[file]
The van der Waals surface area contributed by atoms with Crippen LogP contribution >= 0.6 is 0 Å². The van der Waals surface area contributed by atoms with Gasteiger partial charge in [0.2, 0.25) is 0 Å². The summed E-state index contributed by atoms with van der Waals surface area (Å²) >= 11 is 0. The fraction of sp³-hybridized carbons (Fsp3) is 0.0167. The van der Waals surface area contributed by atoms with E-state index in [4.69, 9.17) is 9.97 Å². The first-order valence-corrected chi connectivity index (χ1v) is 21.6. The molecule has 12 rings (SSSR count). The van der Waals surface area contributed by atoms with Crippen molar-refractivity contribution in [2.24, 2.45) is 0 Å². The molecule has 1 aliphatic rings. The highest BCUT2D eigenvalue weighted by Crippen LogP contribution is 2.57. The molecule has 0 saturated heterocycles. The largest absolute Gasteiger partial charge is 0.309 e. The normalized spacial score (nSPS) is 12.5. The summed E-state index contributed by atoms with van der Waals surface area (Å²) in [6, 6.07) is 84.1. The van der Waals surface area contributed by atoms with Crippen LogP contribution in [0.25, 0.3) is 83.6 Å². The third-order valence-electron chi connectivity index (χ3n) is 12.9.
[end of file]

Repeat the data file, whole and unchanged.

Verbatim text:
The van der Waals surface area contributed by atoms with Crippen LogP contribution >= 0.6 is 0 Å². The van der Waals surface area contributed by atoms with Gasteiger partial charge in [0.2, 0.25) is 0 Å². The summed E-state index contributed by atoms with van der Waals surface area (Å²) >= 11 is 0. The fraction of sp³-hybridized carbons (Fsp3) is 0.0167. The van der Waals surface area contributed by atoms with E-state index in [4.69, 9.17) is 9.97 Å². The first-order valence-corrected chi connectivity index (χ1v) is 21.6. The molecule has 12 rings (SSSR count). The van der Waals surface area contributed by atoms with Crippen molar-refractivity contribution in [2.24, 2.45) is 0 Å². The molecule has 1 aliphatic rings. The highest BCUT2D eigenvalue weighted by Crippen LogP contribution is 2.57. The molecule has 0 saturated heterocycles. The largest absolute Gasteiger partial charge is 0.309 e. The normalized spacial score (nSPS) is 12.5. The summed E-state index contributed by atoms with van der Waals surface area (Å²) in [6, 6.07) is 84.1. The van der Waals surface area contributed by atoms with Crippen LogP contribution in [0.25, 0.3) is 83.6 Å². The third-order valence-electron chi connectivity index (χ3n) is 12.9.